By Eva Grayzel
“If it doesn’t improve, come back.” I was continually told this at the dental office and the oral surgeon's practice I visited on several occasions over a period of nine (9) months, as the sore on my lateral tongue got bigger.Why was I being asked to determine whether my condition was improving? Living with it everyday, the changes were subtle. If my dental professionals mentioned oral cancer as a possibility, I would have been more proactive as the sore became more painful. After eight months, I developed an unbearable earache, and was treated for water on my eardrum. I returned to the oral surgeon desperate for answers. “Your tongue is small and we don’t want to cut it up unless we have to, but at this point, I guess the next step would be another biopsy.” For the first time, I thought I should look elsewhere for answers.Dr. Mark Urken, chief of Head and Neck Surgery at Mt. Sinai Hospital in NYC, was highly recommended. He felt the enlarged lymph nodes in my neck, looked at the classic ulceration on my lateral tongue, and after doing a minimally invasive procedure, told me I was in an advanced stage of oral cancer. I had a radical neck dissection, a partial glossectomy, and a maximum dose of radiation. I was given a 15% chance of survival. During the thirteen years since my diagnosis, I’ve had three negative biopsies and bilateral vocal chord polyps, but no cancer recurrence. For the rest of my life, I will take synthroid to counter the effect of compromised thyroid function due to radiation. I will only chew on my right side since I can’t feel or taste on the left. I will wake up several times a night with dry mouth. The surgery for dental implants was controversial, but over the years, I have had three molars replaced with implants in my mandible, which was radiated with a maximum dose. Hyperbaric oxygen treatments helped immensely.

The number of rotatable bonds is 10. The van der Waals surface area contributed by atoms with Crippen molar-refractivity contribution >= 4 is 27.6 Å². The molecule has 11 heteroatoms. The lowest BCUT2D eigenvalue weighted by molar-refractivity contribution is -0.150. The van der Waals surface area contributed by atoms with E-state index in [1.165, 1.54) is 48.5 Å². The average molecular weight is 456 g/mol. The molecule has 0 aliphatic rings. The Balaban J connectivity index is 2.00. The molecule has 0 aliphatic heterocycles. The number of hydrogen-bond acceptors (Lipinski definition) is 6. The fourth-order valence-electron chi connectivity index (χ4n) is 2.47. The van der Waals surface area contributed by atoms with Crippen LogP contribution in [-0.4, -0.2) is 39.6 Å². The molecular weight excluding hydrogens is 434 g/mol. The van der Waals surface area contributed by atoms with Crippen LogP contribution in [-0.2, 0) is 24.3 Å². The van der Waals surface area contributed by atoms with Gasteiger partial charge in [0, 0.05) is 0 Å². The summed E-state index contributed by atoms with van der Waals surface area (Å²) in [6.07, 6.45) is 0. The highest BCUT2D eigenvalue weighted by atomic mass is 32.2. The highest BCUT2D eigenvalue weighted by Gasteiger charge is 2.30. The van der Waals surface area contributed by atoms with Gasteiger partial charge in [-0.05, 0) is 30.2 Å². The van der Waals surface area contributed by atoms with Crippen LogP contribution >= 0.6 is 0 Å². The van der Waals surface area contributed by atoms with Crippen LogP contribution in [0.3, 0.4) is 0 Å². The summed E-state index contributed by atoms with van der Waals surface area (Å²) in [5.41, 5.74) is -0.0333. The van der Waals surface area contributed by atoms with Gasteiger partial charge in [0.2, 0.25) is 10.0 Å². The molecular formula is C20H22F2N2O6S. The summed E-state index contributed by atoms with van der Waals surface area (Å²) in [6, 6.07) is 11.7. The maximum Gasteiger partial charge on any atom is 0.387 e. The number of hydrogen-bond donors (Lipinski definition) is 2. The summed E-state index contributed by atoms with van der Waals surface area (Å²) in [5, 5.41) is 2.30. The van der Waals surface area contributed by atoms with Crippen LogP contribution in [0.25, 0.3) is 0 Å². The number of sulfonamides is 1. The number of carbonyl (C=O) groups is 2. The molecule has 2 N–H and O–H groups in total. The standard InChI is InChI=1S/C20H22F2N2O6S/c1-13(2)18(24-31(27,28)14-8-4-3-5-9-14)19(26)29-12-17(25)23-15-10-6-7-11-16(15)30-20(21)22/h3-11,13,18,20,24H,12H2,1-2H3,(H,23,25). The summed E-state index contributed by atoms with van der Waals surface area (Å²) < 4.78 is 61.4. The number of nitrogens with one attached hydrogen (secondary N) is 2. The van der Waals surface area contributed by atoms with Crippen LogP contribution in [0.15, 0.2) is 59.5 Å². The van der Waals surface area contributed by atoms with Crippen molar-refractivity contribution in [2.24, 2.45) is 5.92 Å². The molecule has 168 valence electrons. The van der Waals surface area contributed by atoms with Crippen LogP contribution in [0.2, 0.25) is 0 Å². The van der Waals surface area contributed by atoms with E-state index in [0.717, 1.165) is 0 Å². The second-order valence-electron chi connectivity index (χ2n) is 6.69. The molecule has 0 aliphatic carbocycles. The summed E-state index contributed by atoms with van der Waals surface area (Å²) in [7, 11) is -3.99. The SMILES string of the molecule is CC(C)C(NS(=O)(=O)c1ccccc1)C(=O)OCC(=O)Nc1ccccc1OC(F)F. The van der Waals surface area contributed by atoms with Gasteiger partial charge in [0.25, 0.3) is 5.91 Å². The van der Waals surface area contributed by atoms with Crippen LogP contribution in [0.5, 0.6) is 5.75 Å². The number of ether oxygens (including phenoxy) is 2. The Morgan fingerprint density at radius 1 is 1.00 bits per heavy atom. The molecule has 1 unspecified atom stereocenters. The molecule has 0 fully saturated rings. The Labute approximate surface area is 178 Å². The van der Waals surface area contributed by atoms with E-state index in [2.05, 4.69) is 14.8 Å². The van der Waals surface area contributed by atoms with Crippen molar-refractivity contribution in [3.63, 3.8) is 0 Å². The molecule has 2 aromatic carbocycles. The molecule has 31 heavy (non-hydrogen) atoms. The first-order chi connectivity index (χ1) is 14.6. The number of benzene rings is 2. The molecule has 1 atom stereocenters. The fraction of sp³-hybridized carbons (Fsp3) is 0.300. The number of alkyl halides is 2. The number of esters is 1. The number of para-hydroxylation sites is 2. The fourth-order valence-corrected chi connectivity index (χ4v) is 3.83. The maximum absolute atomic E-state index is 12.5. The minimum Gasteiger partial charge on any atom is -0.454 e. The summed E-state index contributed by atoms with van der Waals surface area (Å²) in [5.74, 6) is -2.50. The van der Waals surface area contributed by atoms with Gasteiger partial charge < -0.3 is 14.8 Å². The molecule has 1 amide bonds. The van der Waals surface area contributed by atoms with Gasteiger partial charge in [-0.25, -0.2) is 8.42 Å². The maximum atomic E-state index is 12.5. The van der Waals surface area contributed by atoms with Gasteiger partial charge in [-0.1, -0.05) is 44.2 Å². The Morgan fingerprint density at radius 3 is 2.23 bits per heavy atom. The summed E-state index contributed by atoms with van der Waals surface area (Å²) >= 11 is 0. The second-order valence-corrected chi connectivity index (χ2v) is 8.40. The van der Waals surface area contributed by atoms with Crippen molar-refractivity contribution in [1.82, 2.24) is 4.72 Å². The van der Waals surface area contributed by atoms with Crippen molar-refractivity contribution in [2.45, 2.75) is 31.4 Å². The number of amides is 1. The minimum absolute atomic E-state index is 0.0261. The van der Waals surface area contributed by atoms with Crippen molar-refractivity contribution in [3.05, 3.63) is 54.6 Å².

Many times I asked myself, “Why me?” A friend gave me an answer: “Why not you?” Now, I tell my story professionally. Visit www.EvaGrayzel.com. It is more than a mission to educate, it is a tribute to those who came before me, and an obligation to those that will follow. Eva’s grassroots oral cancer awareness campaign can be viewed at www.SixStepScreening.org. During radiation, when I was teetering on the tightrope between life and death, I thought good and hard about how I would be remembered. I would not be remembered for taking my children to piano and soccer, but for how I made a difference in the lives of other people. If you can save one life in your entire career by performing oral cancer screenings on everyone, and detecting it early, wouldn’t it be worth it?
Eva Grayzel is a motivational speaker and stage IV survivor of oral cancer. Her story is not uncommon.
Eva Grayzel is an international motivational speaker, author, performer, and cancer survivor.